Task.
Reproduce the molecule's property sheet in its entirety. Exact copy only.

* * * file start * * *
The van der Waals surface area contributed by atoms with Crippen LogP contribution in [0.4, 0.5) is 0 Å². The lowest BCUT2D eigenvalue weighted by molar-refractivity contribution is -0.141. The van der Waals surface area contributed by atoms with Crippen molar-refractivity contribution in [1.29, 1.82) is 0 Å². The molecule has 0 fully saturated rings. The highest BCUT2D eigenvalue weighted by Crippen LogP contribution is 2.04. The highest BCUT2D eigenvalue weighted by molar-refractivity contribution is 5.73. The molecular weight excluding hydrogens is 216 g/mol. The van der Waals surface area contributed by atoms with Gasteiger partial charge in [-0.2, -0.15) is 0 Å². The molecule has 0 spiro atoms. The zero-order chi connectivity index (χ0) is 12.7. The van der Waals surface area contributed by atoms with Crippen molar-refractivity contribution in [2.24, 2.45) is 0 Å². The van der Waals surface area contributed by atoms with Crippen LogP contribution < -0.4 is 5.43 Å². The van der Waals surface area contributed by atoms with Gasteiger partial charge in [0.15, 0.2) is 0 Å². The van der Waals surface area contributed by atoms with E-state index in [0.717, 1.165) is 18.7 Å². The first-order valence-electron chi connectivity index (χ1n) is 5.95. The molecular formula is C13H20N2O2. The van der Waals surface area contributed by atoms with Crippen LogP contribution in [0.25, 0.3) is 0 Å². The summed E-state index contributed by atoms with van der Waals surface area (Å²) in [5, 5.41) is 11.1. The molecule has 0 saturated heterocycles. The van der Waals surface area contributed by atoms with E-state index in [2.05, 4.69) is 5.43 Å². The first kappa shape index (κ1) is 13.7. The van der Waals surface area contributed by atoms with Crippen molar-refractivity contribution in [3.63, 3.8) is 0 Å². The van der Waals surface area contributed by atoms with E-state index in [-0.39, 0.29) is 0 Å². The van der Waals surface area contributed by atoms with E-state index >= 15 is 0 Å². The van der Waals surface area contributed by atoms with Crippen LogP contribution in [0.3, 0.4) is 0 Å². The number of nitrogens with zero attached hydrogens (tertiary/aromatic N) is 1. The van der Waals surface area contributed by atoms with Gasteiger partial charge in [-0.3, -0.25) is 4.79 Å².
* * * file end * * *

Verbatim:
The van der Waals surface area contributed by atoms with Crippen LogP contribution in [0.4, 0.5) is 0 Å². The lowest BCUT2D eigenvalue weighted by molar-refractivity contribution is -0.141. The van der Waals surface area contributed by atoms with Crippen molar-refractivity contribution in [1.29, 1.82) is 0 Å². The molecule has 0 fully saturated rings. The highest BCUT2D eigenvalue weighted by Crippen LogP contribution is 2.04. The highest BCUT2D eigenvalue weighted by molar-refractivity contribution is 5.73. The molecular weight excluding hydrogens is 216 g/mol. The van der Waals surface area contributed by atoms with Gasteiger partial charge in [-0.2, -0.15) is 0 Å². The molecule has 0 spiro atoms. The zero-order chi connectivity index (χ0) is 12.7. The van der Waals surface area contributed by atoms with Crippen molar-refractivity contribution in [2.24, 2.45) is 0 Å². The van der Waals surface area contributed by atoms with Crippen LogP contribution < -0.4 is 5.43 Å². The van der Waals surface area contributed by atoms with Gasteiger partial charge in [0.15, 0.2) is 0 Å². The van der Waals surface area contributed by atoms with E-state index in [0.717, 1.165) is 18.7 Å². The first-order valence-electron chi connectivity index (χ1n) is 5.95. The molecular formula is C13H20N2O2. The van der Waals surface area contributed by atoms with Crippen LogP contribution in [0.25, 0.3) is 0 Å². The summed E-state index contributed by atoms with van der Waals surface area (Å²) in [5, 5.41) is 11.1. The molecule has 0 saturated heterocycles. The van der Waals surface area contributed by atoms with E-state index in [2.05, 4.69) is 5.43 Å². The first kappa shape index (κ1) is 13.7. The van der Waals surface area contributed by atoms with Crippen molar-refractivity contribution in [3.63, 3.8) is 0 Å². The van der Waals surface area contributed by atoms with E-state index in [-0.39, 0.29) is 0 Å². The van der Waals surface area contributed by atoms with E-state index >= 15 is 0 Å². The van der Waals surface area contributed by atoms with Crippen LogP contribution in [0.3, 0.4) is 0 Å². The number of nitrogens with zero attached hydrogens (tertiary/aromatic N) is 1. The van der Waals surface area contributed by atoms with Gasteiger partial charge in [-0.3, -0.25) is 4.79 Å².